For three long hours, athletes were forced to take shelter from a sudden rainstorm as the downpour halted action on day two of the NCAA Track and Field West Preliminary Round in Austin, Texas. But for the Bruins, this was just another hurdle to overcome in what proved to be a stress-filled meet.
UCLA sent 43 athletes to the NCAA Track and Field Preliminary Round, each competing for a ticket to Eugene, Ore., and a spot in the NCAA Championships. To earn that, the Bruins had to finish in the top 12 of their events. After three days, only six Bruins emerged as championship contenders.
“I woke up a couple of days ago with a sore throat, and I’m not feeling too well, but I’m glad I competed as well as I did feeling as bad as I did in this heat,” said redshirt junior discus thrower Julian Wruck. “As bad as the conditions were, I’m still happy with the result and going on to the next round. That’s what’s important.”
While Wruck was able to work his way to the championships amid high expectations, the preliminaries proved that, with the unpredictable weather and the high-pressure nature of the meet, season rankings were not foolproof predictors of the meet’s results.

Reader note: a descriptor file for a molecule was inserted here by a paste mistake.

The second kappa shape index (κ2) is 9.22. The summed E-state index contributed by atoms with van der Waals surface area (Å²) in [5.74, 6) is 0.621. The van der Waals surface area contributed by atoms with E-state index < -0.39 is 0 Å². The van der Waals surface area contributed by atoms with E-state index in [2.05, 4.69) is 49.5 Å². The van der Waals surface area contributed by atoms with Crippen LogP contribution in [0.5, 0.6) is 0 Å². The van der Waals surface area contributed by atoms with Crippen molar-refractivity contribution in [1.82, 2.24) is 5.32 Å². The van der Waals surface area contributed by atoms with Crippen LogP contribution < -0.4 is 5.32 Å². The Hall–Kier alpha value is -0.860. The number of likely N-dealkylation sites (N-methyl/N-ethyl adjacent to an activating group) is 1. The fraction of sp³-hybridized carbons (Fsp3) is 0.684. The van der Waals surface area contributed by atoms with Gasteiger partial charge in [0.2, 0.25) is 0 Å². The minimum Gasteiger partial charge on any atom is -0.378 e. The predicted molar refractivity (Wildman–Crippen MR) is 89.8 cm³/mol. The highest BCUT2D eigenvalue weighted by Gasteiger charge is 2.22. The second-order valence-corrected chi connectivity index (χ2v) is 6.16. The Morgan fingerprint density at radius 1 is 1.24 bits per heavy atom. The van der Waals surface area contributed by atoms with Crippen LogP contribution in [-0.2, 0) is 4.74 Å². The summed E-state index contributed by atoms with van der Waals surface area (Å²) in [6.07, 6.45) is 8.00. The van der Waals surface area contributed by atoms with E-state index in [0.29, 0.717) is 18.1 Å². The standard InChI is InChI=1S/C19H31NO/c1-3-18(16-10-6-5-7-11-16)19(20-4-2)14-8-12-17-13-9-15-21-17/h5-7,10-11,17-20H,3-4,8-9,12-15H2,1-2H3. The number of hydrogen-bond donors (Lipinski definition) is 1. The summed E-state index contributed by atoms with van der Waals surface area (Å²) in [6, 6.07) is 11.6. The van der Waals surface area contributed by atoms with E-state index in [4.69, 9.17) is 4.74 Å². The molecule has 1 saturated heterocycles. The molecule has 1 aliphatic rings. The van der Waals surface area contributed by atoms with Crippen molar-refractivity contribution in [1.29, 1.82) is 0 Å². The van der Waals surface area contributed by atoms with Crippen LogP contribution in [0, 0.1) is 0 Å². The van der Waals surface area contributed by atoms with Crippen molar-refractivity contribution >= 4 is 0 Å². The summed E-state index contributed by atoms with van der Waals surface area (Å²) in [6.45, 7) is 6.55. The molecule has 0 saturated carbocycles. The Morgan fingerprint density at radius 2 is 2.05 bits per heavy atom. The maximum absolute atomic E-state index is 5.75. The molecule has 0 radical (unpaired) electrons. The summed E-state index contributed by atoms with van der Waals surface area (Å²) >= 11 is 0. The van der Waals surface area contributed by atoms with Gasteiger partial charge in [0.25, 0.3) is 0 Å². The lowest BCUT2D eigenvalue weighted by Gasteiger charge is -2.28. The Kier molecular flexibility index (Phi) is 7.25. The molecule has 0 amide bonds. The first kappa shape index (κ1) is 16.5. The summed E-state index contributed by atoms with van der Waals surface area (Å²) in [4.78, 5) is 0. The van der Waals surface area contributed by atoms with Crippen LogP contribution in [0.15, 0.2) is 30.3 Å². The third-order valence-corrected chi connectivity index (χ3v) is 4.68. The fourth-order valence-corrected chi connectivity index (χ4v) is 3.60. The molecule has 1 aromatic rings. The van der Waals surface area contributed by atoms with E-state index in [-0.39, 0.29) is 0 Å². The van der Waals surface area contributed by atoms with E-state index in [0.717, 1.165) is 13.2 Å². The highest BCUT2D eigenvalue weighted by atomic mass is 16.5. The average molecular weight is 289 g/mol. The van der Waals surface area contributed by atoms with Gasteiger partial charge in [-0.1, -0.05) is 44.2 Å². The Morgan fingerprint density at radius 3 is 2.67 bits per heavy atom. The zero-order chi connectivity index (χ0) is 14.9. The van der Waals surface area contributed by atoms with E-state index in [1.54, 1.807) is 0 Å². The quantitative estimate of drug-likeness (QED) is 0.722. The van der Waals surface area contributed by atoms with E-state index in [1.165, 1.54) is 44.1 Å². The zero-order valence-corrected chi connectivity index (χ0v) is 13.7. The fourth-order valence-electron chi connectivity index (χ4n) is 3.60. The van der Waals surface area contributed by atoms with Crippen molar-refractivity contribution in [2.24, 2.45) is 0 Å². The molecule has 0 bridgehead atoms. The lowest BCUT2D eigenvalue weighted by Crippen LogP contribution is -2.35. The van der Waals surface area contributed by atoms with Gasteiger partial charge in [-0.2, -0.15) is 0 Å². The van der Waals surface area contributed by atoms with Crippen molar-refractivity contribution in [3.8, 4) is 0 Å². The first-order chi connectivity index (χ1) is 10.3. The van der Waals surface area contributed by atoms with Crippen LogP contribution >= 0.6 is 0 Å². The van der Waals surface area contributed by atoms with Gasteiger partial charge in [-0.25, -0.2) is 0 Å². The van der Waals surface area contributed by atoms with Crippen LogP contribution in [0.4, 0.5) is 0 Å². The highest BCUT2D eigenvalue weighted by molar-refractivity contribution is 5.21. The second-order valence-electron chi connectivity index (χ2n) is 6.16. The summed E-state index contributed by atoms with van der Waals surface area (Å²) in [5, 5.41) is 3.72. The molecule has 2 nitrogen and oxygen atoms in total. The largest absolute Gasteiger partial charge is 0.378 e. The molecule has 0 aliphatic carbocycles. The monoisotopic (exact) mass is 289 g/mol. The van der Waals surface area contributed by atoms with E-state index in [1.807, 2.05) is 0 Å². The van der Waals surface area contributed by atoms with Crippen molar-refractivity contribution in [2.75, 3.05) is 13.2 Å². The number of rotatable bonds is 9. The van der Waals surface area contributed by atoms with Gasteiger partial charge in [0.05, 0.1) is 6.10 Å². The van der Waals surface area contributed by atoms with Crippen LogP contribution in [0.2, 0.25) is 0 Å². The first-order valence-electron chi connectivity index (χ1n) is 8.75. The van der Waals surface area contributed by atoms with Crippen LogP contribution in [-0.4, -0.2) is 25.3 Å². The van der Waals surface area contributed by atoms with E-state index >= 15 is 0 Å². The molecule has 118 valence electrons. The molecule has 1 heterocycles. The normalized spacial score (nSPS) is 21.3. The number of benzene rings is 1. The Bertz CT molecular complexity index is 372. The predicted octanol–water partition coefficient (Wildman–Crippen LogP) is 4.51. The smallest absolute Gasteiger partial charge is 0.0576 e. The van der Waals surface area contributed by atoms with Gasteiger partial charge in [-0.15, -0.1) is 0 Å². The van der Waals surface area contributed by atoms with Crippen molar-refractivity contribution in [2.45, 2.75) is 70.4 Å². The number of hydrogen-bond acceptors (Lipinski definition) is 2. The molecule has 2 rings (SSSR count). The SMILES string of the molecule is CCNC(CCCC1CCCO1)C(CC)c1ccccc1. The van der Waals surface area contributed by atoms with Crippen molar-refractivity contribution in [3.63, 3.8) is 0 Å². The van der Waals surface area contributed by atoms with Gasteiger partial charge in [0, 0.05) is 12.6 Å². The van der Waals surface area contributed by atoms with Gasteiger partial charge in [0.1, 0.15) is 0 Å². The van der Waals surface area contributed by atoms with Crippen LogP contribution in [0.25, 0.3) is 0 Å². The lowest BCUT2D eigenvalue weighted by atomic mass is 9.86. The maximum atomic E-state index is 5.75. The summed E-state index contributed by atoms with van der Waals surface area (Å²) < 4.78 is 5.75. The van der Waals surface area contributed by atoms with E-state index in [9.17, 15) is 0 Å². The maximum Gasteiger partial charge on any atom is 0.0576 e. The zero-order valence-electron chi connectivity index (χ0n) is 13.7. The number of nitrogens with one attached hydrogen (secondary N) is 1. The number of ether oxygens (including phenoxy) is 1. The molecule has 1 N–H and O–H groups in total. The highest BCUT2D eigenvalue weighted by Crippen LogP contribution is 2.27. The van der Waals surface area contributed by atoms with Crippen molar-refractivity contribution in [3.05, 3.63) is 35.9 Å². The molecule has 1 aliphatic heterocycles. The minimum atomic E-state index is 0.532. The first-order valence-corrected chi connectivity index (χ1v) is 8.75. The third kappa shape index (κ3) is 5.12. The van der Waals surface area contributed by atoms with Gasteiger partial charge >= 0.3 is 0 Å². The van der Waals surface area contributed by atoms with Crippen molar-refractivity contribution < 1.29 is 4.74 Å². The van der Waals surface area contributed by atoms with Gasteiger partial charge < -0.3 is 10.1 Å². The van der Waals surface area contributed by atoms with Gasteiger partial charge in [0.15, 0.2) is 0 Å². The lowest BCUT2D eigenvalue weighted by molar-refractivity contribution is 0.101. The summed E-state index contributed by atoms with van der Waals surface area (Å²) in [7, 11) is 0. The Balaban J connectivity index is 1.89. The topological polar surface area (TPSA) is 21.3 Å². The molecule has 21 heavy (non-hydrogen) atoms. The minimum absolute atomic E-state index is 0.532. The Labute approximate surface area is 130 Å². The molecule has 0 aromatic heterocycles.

Such was the case for No. 10-ranked junior pole vaulter Mike Woepse and No. 5-ranked senior pole vaulter Allison Koressel, who both ended up missing the cut as lower-ranked competitors outperformed the two Bruins.
“We had some big-time casualties, most obviously Mike Woepse and Allison Koressel not qualifying in the pole vault, and we also had some people who just missed out in 13th place,” coach Mike Maynard said.
“There were casualties by performance and just some difficult competitive luck, but that’s what this meet is. This meet doesn’t always go as smoothly as you might hope.”
Things not going smoothly ended the dreams of a trip to Oregon for many Bruins, but junior hammer thrower Alec Faldermeyer was just able to avoid adding his name to that list. Faldermeyer was down to his last throw after fouling on his first two, and his entire season rested on just one throw.
“That was probably one of the worst meets I’ve ever had in my life,” Faldermeyer said. “I was literally frightened going into my third throw, and I just did everything I could to get a fair throw and get into the finals.”
In mirror image to her male counterpart, junior hammer thrower Ida Storm had also fouled on her first two throws before qualifying for the championships on her very last throw.
Making it out of the preliminaries while not performing at their best became a recurring theme among the six Bruins who did make it. Many were just relieved that despite the pressure and the rough conditions, they were able to make it.
“It wasn’t my best, but I’m in, and I know it’s there,” Faldermeyer said. “I can obviously throw way farther, so I’m not too worried. I just have to do it when it counts in 10 days.”